by Stephen Murphy, Academic Lead – Linux Professional Institute Academy.
Why changing priorities and straying from the beaten path could help reduce the risk of cyber-attack…
I am sure that you’ve noticed that the NHS (along with a large number of other worldwide organisations such as Deutsche Bahn, Telefonica and FedEx) has been hit by a targeted cyber-attack that disabled computers using the Windows XP operating system. The attack encrypted a user’s files, making them inaccessible unless a ‘ransom’ was paid to the attackers. People have pointed the finger at out-of-date operating systems, lack of funding and poor security procedures, but are these really the underlying issues, or only failures in diagnosing a more fundamental malady in global computing?
by Ron Austin, Associate Professor for MSc Data Networks and Security.
The news over the last two or three days has been full of information and some speculation about the attack on the NHS networking and PC systems. The attack has spread quickly and affected more than just the NHS. It’s become apparent that it is not targeted at the NHS. I do, however, believe it raises key issues about computer security and cyber hygiene.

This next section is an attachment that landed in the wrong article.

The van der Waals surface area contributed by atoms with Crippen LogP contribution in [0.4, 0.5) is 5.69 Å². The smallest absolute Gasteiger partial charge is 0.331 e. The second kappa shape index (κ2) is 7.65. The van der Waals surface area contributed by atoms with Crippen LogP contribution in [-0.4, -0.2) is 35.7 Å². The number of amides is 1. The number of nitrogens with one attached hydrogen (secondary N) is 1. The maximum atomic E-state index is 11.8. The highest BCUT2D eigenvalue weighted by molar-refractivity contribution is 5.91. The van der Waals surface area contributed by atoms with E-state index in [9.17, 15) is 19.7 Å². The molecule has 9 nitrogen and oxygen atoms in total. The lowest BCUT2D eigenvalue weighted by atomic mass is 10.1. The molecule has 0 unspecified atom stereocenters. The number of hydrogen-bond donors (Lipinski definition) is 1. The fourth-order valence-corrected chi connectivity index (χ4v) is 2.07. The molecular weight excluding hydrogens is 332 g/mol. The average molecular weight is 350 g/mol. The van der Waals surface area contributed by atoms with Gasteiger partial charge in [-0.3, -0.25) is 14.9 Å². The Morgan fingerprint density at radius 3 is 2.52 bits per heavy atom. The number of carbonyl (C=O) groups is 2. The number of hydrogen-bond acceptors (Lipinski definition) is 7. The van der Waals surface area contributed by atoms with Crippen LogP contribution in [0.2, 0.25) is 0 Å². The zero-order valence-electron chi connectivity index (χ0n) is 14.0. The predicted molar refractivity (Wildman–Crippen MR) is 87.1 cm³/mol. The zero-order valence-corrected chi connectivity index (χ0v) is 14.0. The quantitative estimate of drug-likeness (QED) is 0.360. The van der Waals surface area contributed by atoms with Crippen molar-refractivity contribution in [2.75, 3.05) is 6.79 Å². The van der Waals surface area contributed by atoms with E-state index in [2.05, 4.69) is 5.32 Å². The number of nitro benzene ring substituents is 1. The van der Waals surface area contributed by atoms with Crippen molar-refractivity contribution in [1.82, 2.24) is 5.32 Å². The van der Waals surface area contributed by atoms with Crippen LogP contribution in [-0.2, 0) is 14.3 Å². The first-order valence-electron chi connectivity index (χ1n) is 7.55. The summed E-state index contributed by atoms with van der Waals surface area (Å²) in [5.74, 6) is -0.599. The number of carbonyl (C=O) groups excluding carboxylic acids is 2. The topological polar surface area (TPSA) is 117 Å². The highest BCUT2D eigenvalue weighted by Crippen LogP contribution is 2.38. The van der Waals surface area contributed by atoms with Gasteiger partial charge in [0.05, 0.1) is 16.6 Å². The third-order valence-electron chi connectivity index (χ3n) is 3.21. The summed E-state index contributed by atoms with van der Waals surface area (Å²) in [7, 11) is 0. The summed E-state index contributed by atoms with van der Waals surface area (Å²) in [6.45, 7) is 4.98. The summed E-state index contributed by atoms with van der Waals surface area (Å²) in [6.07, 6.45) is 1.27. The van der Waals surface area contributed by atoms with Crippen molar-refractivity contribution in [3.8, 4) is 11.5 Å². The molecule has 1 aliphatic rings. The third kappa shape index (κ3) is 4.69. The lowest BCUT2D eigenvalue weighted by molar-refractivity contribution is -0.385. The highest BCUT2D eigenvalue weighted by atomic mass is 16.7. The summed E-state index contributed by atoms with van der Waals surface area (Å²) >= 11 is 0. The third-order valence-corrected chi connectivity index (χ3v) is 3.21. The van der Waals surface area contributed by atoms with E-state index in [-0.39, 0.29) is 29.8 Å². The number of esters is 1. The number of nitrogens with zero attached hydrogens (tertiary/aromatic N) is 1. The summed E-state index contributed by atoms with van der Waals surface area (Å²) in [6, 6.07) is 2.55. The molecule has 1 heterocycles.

by Daniel Alder, BSc Computer Networking student.
In current society, some may argue that there’s an ever-increasing pressure on students to pursue a university degree. This escalates the number of students with degrees – saturating the market and leading to a more competitive environment for graduate jobs. Students must then enhance their CV to stand out, whether through carrying out extra-curricular activities, volunteering or completing industry certifications. However, a great way to stand out from the crowd and increase your graduate employability is to take a placement year in industry.
by William Holmes, BSc Computer Networks student.
I attended a four-day intense Juniper Boot Camp, led by Ron Austin and Phil Harris, lecturers at Birmingham City University during the Graduate+ Week this month. The Boot Camp delivered all the knowledge needed to take the entry-level JNCIA certificate, which Juniper offers. Juniper is a world-leading provider of network solutions. The Boot Camp featured nine lectures and four labs in three days for 60 students, with an exam on the fourth day.